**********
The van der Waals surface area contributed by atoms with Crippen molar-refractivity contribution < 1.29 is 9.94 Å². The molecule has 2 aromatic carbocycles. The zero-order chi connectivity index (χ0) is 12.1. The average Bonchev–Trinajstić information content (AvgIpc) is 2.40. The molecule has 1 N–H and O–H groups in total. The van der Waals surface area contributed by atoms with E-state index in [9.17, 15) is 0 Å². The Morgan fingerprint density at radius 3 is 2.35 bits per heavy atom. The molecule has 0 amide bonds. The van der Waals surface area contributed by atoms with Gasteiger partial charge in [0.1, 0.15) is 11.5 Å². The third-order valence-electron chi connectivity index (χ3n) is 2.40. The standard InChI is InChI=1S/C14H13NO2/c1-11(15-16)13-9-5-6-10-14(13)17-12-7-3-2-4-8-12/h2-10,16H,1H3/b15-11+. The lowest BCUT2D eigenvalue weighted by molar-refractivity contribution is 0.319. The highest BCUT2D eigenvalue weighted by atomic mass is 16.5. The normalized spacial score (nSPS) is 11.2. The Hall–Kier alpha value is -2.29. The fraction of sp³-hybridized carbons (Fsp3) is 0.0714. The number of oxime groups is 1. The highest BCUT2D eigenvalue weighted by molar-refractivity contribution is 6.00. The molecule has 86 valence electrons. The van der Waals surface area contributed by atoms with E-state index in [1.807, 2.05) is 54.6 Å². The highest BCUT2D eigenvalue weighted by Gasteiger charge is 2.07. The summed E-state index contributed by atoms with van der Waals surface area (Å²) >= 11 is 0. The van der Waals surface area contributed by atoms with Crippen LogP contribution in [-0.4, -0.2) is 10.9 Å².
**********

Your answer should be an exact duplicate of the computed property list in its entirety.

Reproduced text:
The van der Waals surface area contributed by atoms with Crippen molar-refractivity contribution < 1.29 is 9.94 Å². The molecule has 2 aromatic carbocycles. The zero-order chi connectivity index (χ0) is 12.1. The average Bonchev–Trinajstić information content (AvgIpc) is 2.40. The molecule has 1 N–H and O–H groups in total. The van der Waals surface area contributed by atoms with E-state index in [9.17, 15) is 0 Å². The Morgan fingerprint density at radius 3 is 2.35 bits per heavy atom. The molecule has 0 amide bonds. The van der Waals surface area contributed by atoms with Gasteiger partial charge in [0.1, 0.15) is 11.5 Å². The third-order valence-electron chi connectivity index (χ3n) is 2.40. The standard InChI is InChI=1S/C14H13NO2/c1-11(15-16)13-9-5-6-10-14(13)17-12-7-3-2-4-8-12/h2-10,16H,1H3/b15-11+. The lowest BCUT2D eigenvalue weighted by molar-refractivity contribution is 0.319. The highest BCUT2D eigenvalue weighted by atomic mass is 16.5. The normalized spacial score (nSPS) is 11.2. The Hall–Kier alpha value is -2.29. The fraction of sp³-hybridized carbons (Fsp3) is 0.0714. The number of oxime groups is 1. The highest BCUT2D eigenvalue weighted by molar-refractivity contribution is 6.00. The molecule has 86 valence electrons. The van der Waals surface area contributed by atoms with E-state index in [1.807, 2.05) is 54.6 Å². The highest BCUT2D eigenvalue weighted by Gasteiger charge is 2.07. The summed E-state index contributed by atoms with van der Waals surface area (Å²) >= 11 is 0. The van der Waals surface area contributed by atoms with Crippen LogP contribution in [-0.4, -0.2) is 10.9 Å².